Tuesday, March 16, 2010

Republican Opposition (again)

We can now take it for granted that, whatever action the current Administration takes on any issue, the Republicans will speak out against it. Thus, while it appeared that the Republican's had ceded Sunday morning television to the Democrats, particularly David Axelrod's representation of President Barack Obama's disapproval of recent Israeli actions in the strongest of language, all in the interest of restoring the reputation of the United States as an "honest broker" in support of George Mitchell's ongoing efforts to negotiate a Middle East peace, we knew it would not take long for the Republicans to find cause for complaint. It was only a question of what the complaint would be and who would be doing the complaining.

The "who" turned out to be an interesting choice, House Minority Whip Eric Cantor, who happens to be the only Jewish Republican in the House; and, according to an Agence France-Presse story that just appeared on Yahoo! News, he held a breakfast with reporters to say his piece (otherwise known as the Republican Party's latest salvo on the White House). As I see it, the critical sentence from his statement is the following:

Peace is what we are about in this country and we're about trying to facilitate that, but it should be peace on Israel's terms.

In other words his attack against the recent highly critical rhetoric from Joe Biden, Hillary Clinton, and Axelrod-speaking-for-Obama is basically an attack on their combined efforts to recover that "honest broker" position, without which Mitchell will never be able to accomplish very much.

This reminds me a bit of that joke that reductively trivializes the difference between Democrats and Republicans:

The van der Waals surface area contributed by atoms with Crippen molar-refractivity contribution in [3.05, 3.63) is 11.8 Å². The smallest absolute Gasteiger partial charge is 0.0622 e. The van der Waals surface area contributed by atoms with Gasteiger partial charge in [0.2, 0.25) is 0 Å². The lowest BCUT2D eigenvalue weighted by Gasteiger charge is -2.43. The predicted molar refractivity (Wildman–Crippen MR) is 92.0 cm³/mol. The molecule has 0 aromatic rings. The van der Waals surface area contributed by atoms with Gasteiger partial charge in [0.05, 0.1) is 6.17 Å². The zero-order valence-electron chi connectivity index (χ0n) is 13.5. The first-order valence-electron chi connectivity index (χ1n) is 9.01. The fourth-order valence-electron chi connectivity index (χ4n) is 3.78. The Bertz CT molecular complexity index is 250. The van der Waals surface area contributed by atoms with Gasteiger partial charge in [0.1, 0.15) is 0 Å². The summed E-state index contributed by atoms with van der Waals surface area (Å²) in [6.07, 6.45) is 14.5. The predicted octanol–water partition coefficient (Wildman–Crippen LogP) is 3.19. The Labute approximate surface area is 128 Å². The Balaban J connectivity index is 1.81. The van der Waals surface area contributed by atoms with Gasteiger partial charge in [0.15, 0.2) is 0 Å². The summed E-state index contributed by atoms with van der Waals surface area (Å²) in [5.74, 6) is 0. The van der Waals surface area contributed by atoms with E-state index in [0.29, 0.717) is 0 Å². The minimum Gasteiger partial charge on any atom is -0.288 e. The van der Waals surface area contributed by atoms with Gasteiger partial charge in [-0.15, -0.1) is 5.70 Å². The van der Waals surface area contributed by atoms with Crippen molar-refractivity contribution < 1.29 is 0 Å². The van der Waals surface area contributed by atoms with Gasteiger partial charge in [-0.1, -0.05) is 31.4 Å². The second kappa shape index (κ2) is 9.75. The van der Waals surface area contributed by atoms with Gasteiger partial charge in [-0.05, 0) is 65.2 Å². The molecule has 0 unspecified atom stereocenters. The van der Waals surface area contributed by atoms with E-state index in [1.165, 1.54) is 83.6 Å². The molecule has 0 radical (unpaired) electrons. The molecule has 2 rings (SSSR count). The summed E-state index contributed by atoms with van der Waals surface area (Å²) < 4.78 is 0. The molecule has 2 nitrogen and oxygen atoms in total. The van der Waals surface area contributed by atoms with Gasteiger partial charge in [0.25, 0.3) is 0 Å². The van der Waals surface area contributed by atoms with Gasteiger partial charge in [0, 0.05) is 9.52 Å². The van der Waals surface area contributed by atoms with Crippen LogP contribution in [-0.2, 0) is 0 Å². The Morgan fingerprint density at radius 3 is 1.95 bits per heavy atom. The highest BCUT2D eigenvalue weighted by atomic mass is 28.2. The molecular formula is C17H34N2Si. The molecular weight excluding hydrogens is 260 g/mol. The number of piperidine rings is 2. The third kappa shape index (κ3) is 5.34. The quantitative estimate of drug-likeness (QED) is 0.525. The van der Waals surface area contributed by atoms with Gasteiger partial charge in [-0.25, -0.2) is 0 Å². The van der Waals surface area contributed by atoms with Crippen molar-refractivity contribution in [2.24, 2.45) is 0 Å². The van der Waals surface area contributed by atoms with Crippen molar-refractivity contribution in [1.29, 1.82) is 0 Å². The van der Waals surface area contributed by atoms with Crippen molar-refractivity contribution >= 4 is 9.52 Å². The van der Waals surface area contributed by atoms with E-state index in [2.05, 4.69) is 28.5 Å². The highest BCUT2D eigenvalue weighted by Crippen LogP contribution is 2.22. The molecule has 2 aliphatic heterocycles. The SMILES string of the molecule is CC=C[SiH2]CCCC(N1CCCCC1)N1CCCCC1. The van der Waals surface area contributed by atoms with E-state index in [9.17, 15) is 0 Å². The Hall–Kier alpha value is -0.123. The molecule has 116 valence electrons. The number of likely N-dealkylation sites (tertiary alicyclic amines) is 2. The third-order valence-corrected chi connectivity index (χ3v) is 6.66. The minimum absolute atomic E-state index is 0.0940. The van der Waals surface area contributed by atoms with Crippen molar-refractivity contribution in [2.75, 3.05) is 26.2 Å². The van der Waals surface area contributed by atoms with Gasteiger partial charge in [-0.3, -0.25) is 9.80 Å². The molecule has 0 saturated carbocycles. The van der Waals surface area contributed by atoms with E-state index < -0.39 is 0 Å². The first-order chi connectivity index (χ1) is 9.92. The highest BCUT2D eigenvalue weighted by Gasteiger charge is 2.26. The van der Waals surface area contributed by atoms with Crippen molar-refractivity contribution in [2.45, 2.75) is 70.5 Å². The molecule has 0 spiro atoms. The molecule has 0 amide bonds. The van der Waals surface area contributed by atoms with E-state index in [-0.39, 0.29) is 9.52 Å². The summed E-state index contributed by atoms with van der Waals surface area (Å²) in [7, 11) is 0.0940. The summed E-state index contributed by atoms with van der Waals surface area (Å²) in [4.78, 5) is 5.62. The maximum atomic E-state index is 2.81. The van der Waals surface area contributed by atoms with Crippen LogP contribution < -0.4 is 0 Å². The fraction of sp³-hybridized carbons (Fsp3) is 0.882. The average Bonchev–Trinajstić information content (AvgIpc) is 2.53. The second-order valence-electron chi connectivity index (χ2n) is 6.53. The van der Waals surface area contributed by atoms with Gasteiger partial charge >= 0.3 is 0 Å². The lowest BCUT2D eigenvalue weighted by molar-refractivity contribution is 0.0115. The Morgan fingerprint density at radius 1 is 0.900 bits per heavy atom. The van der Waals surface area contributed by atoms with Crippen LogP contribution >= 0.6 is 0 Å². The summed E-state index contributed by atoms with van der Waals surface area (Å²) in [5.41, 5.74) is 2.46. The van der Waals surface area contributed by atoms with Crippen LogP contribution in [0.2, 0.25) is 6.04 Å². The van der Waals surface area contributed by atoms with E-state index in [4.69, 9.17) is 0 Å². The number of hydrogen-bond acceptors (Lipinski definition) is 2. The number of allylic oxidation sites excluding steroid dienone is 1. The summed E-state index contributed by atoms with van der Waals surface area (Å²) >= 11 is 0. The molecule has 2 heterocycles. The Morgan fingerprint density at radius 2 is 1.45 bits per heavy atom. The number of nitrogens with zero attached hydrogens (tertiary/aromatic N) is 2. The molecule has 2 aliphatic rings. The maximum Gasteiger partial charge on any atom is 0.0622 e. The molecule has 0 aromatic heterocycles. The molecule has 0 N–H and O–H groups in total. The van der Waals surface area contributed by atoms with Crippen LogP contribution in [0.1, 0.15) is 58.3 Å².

Democrats think Republicans are stupid.
Republicans think Democrats are wrong.

Whether or not he realized it, Cantor reduced the whole question of Middle East negotiations to the premise that Israel's policies and actions are "right;" and, as a corollary, any opposition to those policies and actions, whether from Israel's neighbors, the United States, or the European Union (which has now decided to stand with Obama's position), is "wrong." This is the same Manichaeism under which former President George W. Bush saw foreign policy as a battlefield for the ultimate conflict between good and evil. It is the sure way to kill any possibility of communication between opposing points of view, either face-to-face or through a mediating agent like Mitchell. In the face of such reasoning, Cantor (or the Republicans who helped him prepare his remarks) failed to appreciate that "peace on Israel's terms" can only be the one-sided pax Romana that comes about when a conqueror totally subdues the conquered. The problem is that, like democracy (to reflect on an observation made by Mohammad Khatami about the political situation in Iraq), peace cannot be imposed; it must be cultivated in its own environment and allowed to grow of its own accord. (Also like democracy, as Gordon Wood observed in his latest book, Empire of Liberty: A History of the Early Republic, 1789–1815, what actually grows is not necessarily what those who planted the seeds expected!) The failure of the Bush Administration to appreciate this precept had a devastating effect on our standing in the world community, and the Obama Administration has done much to restore that standing. It is, to say the least, regrettable that, in their obsessive drive to recover political control, the Republicans now seem so determined to dismantle that recovery.

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